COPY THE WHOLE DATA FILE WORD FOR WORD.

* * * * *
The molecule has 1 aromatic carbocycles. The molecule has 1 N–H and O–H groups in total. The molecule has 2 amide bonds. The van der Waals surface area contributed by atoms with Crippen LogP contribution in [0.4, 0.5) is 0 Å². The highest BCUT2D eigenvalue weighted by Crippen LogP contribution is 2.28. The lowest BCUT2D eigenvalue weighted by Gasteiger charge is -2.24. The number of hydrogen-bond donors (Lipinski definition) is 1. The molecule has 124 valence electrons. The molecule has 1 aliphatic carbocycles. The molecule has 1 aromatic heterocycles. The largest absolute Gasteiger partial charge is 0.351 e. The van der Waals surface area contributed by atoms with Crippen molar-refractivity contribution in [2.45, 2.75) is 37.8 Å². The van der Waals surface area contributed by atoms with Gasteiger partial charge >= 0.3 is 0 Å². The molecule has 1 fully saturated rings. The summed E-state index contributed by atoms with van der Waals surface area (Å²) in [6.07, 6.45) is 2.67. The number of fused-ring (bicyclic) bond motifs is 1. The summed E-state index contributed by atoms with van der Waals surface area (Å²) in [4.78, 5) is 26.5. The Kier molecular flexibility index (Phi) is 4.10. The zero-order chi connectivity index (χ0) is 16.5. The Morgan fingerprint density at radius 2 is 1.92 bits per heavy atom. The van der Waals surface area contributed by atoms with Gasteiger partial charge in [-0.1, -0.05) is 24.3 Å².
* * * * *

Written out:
The molecule has 1 aromatic carbocycles. The molecule has 1 N–H and O–H groups in total. The molecule has 2 amide bonds. The van der Waals surface area contributed by atoms with Crippen LogP contribution in [0.4, 0.5) is 0 Å². The highest BCUT2D eigenvalue weighted by Crippen LogP contribution is 2.28. The lowest BCUT2D eigenvalue weighted by Gasteiger charge is -2.24. The number of hydrogen-bond donors (Lipinski definition) is 1. The molecule has 124 valence electrons. The molecule has 1 aliphatic carbocycles. The molecule has 1 aromatic heterocycles. The largest absolute Gasteiger partial charge is 0.351 e. The van der Waals surface area contributed by atoms with Crippen molar-refractivity contribution in [2.45, 2.75) is 37.8 Å². The van der Waals surface area contributed by atoms with Gasteiger partial charge >= 0.3 is 0 Å². The molecule has 1 fully saturated rings. The summed E-state index contributed by atoms with van der Waals surface area (Å²) in [6.07, 6.45) is 2.67. The number of fused-ring (bicyclic) bond motifs is 1. The summed E-state index contributed by atoms with van der Waals surface area (Å²) in [4.78, 5) is 26.5. The Kier molecular flexibility index (Phi) is 4.10. The zero-order chi connectivity index (χ0) is 16.5. The Morgan fingerprint density at radius 2 is 1.92 bits per heavy atom. The van der Waals surface area contributed by atoms with Gasteiger partial charge in [-0.1, -0.05) is 24.3 Å².